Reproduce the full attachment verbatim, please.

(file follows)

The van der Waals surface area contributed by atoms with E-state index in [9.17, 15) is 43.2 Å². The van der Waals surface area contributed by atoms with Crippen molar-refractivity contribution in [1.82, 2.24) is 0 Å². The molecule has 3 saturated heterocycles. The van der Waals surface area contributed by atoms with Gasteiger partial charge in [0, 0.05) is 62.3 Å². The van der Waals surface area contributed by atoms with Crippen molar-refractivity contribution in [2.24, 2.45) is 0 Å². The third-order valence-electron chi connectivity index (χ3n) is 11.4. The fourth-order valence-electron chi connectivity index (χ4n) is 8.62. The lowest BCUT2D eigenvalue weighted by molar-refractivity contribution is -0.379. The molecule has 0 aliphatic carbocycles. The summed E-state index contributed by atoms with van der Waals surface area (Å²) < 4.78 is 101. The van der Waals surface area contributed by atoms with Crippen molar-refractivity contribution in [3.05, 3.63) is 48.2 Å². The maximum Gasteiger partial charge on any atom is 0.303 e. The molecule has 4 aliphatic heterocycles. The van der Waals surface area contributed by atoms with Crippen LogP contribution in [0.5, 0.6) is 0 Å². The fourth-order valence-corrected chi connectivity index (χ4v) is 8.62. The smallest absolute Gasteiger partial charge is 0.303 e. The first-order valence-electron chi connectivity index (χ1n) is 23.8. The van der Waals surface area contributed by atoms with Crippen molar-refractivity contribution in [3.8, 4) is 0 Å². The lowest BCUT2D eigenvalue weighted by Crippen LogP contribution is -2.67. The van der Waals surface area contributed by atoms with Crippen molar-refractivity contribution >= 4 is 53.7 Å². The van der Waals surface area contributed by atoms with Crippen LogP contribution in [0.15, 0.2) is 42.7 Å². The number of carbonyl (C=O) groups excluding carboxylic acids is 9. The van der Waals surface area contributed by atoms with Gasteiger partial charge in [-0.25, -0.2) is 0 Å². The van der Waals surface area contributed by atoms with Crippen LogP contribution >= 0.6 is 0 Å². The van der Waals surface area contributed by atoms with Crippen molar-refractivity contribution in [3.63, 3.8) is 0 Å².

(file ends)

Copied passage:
The van der Waals surface area contributed by atoms with E-state index in [9.17, 15) is 43.2 Å². The van der Waals surface area contributed by atoms with Crippen molar-refractivity contribution in [1.82, 2.24) is 0 Å². The molecule has 3 saturated heterocycles. The van der Waals surface area contributed by atoms with Gasteiger partial charge in [0, 0.05) is 62.3 Å². The van der Waals surface area contributed by atoms with Crippen molar-refractivity contribution in [2.24, 2.45) is 0 Å². The third-order valence-electron chi connectivity index (χ3n) is 11.4. The fourth-order valence-electron chi connectivity index (χ4n) is 8.62. The lowest BCUT2D eigenvalue weighted by molar-refractivity contribution is -0.379. The molecule has 0 aliphatic carbocycles. The summed E-state index contributed by atoms with van der Waals surface area (Å²) < 4.78 is 101. The van der Waals surface area contributed by atoms with Crippen molar-refractivity contribution in [3.05, 3.63) is 48.2 Å². The maximum Gasteiger partial charge on any atom is 0.303 e. The molecule has 4 aliphatic heterocycles. The van der Waals surface area contributed by atoms with Crippen LogP contribution in [0.5, 0.6) is 0 Å². The fourth-order valence-corrected chi connectivity index (χ4v) is 8.62. The smallest absolute Gasteiger partial charge is 0.303 e. The first-order valence-electron chi connectivity index (χ1n) is 23.8. The van der Waals surface area contributed by atoms with Crippen molar-refractivity contribution in [3.8, 4) is 0 Å². The lowest BCUT2D eigenvalue weighted by Crippen LogP contribution is -2.67. The van der Waals surface area contributed by atoms with Crippen molar-refractivity contribution >= 4 is 53.7 Å². The van der Waals surface area contributed by atoms with Crippen LogP contribution in [0.15, 0.2) is 42.7 Å². The number of carbonyl (C=O) groups excluding carboxylic acids is 9. The van der Waals surface area contributed by atoms with Gasteiger partial charge in [-0.25, -0.2) is 0 Å². The van der Waals surface area contributed by atoms with Crippen LogP contribution >= 0.6 is 0 Å². The van der Waals surface area contributed by atoms with Crippen molar-refractivity contribution in [3.63, 3.8) is 0 Å².